Soulbook: The Whole Christian Soul and the Incomplete – After the Fall: The Law
As mentioned above, the Law was given to Moses, who acted as a mediator between God and the people of Israel. As the mediator, Moses was able to speak to God and take His messages back to the Israelites in order to establish a law that would allow them to be set apart from the rest of humanity as God’s people. The only person allowed contact with God was Moses himself, (Ex 19:20-24). Clearly, God’s presence was extremely limited to the Israelites. While He considered them to be His people, He still could not have a close relationship with them due to the perpetuation of mankind’s sin. This is evident in all of the rites and ceremonies God set up as a way to bring the people closer to a right standing with Him. But, even through these various laws, God was still not a part of mankind.
The same limits applied to the tabernacle and temple, (Leviticus 16:1-10). God only allowed the high priest to approach Him and to sacrifice the lamb for His people. Only the high priest could enter the Most Holy Place before Him in order to sprinkle the blood on the Mercy Seat upon the Ark of the Covenant. Only this person could speak to God on their behalf and God did not return the favor. He still only spoke to Moses during this time and the rest of the people could not have the kind of contact Moses did, nor could the priests. God was their God, but He was too Holy for public consumption. He was the purity that was unattainable and unknowable, even by Moses himself.
We see that Moses could not look at God like Adam and Eve once did. His own sin did not allow him to see God in His purity and might. God Himself said, “you cannot see my face, for man shall not see me and live.” There was a definite separation, even for Moses. Obviously, there was still something not right with human beings and this incompleteness prohibited them from seeing Him and having a relationship with Him.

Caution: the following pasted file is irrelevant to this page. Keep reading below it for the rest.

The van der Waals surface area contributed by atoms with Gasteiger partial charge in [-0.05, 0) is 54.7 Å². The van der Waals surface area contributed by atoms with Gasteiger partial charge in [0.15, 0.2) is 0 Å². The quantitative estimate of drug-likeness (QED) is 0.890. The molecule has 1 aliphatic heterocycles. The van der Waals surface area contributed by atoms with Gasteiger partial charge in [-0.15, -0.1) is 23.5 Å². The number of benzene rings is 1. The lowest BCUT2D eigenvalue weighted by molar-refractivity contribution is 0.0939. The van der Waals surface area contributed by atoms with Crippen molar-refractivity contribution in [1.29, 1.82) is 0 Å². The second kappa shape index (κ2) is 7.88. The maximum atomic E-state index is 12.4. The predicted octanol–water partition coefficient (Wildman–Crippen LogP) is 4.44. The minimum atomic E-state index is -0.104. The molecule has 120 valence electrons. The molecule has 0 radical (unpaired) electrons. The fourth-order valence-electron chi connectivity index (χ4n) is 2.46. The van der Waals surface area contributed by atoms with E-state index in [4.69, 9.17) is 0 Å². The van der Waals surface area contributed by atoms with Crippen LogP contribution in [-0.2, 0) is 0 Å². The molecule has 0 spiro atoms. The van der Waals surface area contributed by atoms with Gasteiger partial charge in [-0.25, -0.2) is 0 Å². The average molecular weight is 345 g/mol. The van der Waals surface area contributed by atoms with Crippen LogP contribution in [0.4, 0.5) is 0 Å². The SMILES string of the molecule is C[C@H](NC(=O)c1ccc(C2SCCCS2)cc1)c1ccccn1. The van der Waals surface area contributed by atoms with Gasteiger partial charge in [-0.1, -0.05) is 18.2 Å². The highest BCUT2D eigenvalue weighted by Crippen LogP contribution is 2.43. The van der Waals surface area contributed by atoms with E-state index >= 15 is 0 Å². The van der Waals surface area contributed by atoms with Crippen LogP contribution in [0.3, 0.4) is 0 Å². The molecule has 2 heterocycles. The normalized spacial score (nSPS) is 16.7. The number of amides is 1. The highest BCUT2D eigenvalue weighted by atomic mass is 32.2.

Even with the sacrifices the High Priest made, Heb 10:1-4 tells us that these sacrifices merely put off the sins for another year. They were never forgiven under the Law. The people of Israel suffered under the weight of their sin, year after year. The sin was like a bank debt that you postpone until it finally has to be paid. Of course, by then the debt has built up so much with interest that you can’t pay it even if you had a thousand lifetimes. Ultimately, under the Law, the Israelite people were not reconciled to God, nor were the Gentiles. Mankind was just as lost as that day in the Garden when Adam and Even took the fruit and ate it. The sin of mankind kept building up and up and up, until it was an overwhelming mass of filth. The sin and death that man was resigned to did not relent, no matter how many animals were sacrificed and no matter how many prayers were uttered. All of humanity was incomplete and lost. They all still were missing a piece of themselves; Father, Son, and Holy Spirit.